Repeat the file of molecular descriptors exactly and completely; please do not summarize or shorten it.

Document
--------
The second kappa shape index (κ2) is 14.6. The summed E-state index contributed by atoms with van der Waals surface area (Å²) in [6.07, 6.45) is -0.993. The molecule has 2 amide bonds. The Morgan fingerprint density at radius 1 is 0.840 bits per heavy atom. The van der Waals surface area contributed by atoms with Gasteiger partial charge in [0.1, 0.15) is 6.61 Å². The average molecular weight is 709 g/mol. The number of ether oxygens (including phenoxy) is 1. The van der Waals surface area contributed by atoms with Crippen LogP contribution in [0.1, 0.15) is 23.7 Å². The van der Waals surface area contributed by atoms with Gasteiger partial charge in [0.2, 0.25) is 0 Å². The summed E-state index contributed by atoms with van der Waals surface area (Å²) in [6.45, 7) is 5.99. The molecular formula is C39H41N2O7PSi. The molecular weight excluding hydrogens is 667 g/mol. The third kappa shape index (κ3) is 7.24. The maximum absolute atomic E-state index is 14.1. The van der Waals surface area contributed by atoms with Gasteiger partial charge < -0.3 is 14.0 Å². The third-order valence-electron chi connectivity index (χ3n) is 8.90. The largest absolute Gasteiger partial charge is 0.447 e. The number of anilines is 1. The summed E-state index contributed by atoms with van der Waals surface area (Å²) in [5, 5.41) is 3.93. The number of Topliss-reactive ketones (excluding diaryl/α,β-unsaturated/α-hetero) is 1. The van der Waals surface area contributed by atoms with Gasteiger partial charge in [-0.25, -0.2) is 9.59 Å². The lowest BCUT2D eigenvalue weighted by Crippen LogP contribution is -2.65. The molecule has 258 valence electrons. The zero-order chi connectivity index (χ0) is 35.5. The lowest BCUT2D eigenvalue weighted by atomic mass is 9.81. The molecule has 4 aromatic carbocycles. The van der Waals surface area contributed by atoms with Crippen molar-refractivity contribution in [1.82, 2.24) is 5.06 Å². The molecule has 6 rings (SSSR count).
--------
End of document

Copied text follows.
The second kappa shape index (κ2) is 14.6. The summed E-state index contributed by atoms with van der Waals surface area (Å²) in [6.07, 6.45) is -0.993. The molecule has 2 amide bonds. The Morgan fingerprint density at radius 1 is 0.840 bits per heavy atom. The van der Waals surface area contributed by atoms with Gasteiger partial charge in [0.1, 0.15) is 6.61 Å². The average molecular weight is 709 g/mol. The number of ether oxygens (including phenoxy) is 1. The van der Waals surface area contributed by atoms with Crippen LogP contribution in [0.1, 0.15) is 23.7 Å². The van der Waals surface area contributed by atoms with Gasteiger partial charge in [0.2, 0.25) is 0 Å². The summed E-state index contributed by atoms with van der Waals surface area (Å²) in [6.45, 7) is 5.99. The molecular formula is C39H41N2O7PSi. The molecular weight excluding hydrogens is 667 g/mol. The third kappa shape index (κ3) is 7.24. The maximum absolute atomic E-state index is 14.1. The van der Waals surface area contributed by atoms with Gasteiger partial charge < -0.3 is 14.0 Å². The third-order valence-electron chi connectivity index (χ3n) is 8.90. The largest absolute Gasteiger partial charge is 0.447 e. The number of anilines is 1. The summed E-state index contributed by atoms with van der Waals surface area (Å²) in [5, 5.41) is 3.93. The number of Topliss-reactive ketones (excluding diaryl/α,β-unsaturated/α-hetero) is 1. The van der Waals surface area contributed by atoms with Gasteiger partial charge in [-0.25, -0.2) is 9.59 Å². The lowest BCUT2D eigenvalue weighted by Crippen LogP contribution is -2.65. The molecule has 258 valence electrons. The zero-order chi connectivity index (χ0) is 35.5. The lowest BCUT2D eigenvalue weighted by atomic mass is 9.81. The molecule has 4 aromatic carbocycles. The van der Waals surface area contributed by atoms with Crippen molar-refractivity contribution in [1.82, 2.24) is 5.06 Å². The molecule has 6 rings (SSSR count).